Jul 17, 2024

June 16, 2024 — [Editor’s note: We are reprinting this 2020 article by Eleanor Laquian on why caregivers deserve permanent residence status upon arrival in Canada. On June 3, 2024, the federal government announced a policy to grant permanent residence to arriving caregivers.]

March 16, 2020 – The liberal government of self-declared “feminist” Prime Minister Justin Trudeau marked Gender Equality Week in September 23-27, 2019, by declaring that it has made progress in advancing gender equality in Canada. 

As Canada reflects on its progress on realizing women’s rights  during this year’s  International Women’s Day  celebration,  it should take a closer look at the plight of thousands of caregivers and domestic  workers  in Canada,  98 percent  of whom are women  of color, who were hoping to find a better life in prosperous Canada.   


The racism and social injustice of the LCP

Taking advantage of cheap labor, Canada allowed these caregivers and domestic workers to do low-paying but essential jobs that most Canadians do not want. They were admitted as second class easily replaceable migrants with temporary employment visas that allowed them to stay in Canada only for a limited period and only on condition that they retain domestic employment.  Their temporary immigration status made sure that they stay in their devalued positions even though it made them vulnerable to exploitation and abuse by employers and recruiters.

These care workers have been coming to Canada for over a hundred years.  In the past, European women came to be household helpers. For the last 50 years or so, however, most of the caregivers and domestic workers have come from developing countries through Canada’s Foreign Domestic Movement (FDM), which later became the Live-in Caregiver Program (LCP). The restrictions of these programs have led to seriously damaging and lasting impacts on the physical and mental health of caregivers and their families. Due to the short-sightedness of these programs, years of family separation caused familial conflicts between alienated caregiver-mothers and their estranged children resulting in many family breakdowns and marriage failures.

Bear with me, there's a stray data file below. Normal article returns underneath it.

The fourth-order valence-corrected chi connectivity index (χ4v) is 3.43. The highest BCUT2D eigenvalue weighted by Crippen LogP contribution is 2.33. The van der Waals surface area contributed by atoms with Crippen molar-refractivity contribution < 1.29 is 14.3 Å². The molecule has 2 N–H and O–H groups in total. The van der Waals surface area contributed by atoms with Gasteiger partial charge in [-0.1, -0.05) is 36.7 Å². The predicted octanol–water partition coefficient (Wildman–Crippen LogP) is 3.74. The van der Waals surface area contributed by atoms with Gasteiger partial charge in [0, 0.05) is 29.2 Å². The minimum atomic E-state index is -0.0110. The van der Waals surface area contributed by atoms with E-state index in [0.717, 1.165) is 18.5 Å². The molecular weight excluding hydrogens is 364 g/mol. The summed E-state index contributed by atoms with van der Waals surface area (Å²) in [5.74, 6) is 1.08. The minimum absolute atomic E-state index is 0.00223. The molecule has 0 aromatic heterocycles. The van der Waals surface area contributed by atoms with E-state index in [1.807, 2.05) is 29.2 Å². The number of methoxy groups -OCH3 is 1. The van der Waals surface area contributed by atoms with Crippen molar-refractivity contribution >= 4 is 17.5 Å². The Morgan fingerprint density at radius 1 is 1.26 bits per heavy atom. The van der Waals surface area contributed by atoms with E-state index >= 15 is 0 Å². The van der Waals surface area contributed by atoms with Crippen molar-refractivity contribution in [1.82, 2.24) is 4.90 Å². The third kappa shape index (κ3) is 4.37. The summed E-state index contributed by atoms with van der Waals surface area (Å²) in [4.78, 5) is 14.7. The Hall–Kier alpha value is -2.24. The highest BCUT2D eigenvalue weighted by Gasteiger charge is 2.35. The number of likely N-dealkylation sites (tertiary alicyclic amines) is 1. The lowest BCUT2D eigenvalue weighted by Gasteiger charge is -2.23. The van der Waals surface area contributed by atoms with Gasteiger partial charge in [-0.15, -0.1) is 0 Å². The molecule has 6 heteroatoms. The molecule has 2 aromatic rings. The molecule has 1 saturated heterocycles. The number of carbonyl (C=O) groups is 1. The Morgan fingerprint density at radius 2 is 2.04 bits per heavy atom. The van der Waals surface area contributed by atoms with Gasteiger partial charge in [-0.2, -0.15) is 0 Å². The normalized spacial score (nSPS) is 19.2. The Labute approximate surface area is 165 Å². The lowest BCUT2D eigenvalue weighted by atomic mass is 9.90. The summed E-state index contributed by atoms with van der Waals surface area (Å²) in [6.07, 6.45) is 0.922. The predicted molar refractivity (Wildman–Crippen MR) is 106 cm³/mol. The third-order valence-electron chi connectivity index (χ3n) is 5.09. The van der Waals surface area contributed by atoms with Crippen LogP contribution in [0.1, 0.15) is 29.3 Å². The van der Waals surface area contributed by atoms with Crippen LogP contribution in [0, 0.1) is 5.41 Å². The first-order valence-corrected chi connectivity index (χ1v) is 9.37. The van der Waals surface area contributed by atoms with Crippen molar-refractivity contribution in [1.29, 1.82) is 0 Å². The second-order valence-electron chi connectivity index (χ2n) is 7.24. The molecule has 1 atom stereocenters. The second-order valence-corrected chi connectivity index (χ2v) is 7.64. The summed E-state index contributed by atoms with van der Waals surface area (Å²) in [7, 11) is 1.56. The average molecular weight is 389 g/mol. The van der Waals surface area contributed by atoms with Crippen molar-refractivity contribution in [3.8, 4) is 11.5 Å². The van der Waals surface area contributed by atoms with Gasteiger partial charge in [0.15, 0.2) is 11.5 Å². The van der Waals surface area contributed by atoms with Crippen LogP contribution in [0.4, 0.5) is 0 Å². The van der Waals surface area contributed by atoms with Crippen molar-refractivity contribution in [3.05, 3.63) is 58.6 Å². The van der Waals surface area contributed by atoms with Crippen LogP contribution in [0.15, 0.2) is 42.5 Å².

This continued exploitation of racialized women on employment authorizations by the Trudeau government is a form of racism and social injustice that makes Trudeau’s liberal   government’s claim that it values women’s rights questionable.  Are caregivers from developing countries not considered women with rights because of their color? 

Before FDM and LCP, thousands of British and European women and girls were invited to immigrate to Canada as household helpers and there were no restrictions on their becoming permanent residents or citizens in Canada.  But with the FDM which targeted Caribbean women primarily and the LCP which attracted Asian women, these women of color were not given as easy an access to permanent residency as those European women before them who came to do the same work.  

 

The only just solution – landed status 

Although the LCP was discontinued in 2014, there are many caregivers who came under the program who are still struggling to get permanent residency, reunite their family and secure a decent future for their children. To end the exploitation of these long suffering women, Prime Minister Trudeau’s liberal government should abolish all its short term caregiver pilot projects which are mere bandaid-type solutions to LCP-caused problems. It’s time for this government to end this injustice to thousands of women of color and simply allow these care workers who are already here to become permanent residents without making them jump through hoops and allow future  caregiver applicants to come to Canada as regular immigrants with permanent resident status on arrival and with the same right as other immigrants  to seek a better life and a brighter future for their children in Canada.   

A 2006 updated study of caregivers and domestic workers in Canada showed that the educational level of LCP principal applicants has increased steadily over the years, and is now very high. In 2009, 63 per cent of LCP principal applicants held a bachelors degree or higher.  This is a remarkably high proportion, and far exceeds the proportion of principal applicants in ‘economic’ categories of immigration who have university degrees (39.5 per cent) (CIC Facts and Figures, 2009: p42). The study also showed that from 1993 to 2009, 444 LCP principal applicants had Masters degrees and 48 had earned doctorates. 

The study also showed that although a majority of LCP principal applicants are aged between

20-40, an increasing minority are aged over 40. In recent years, these principal applicants are also more likely to be married than in the past. The overwhelming majority of caregivers are women, 90 percent from the Philippines, although a small proportion of men, and Indian-born immigrants, have arrived through the program in recent years.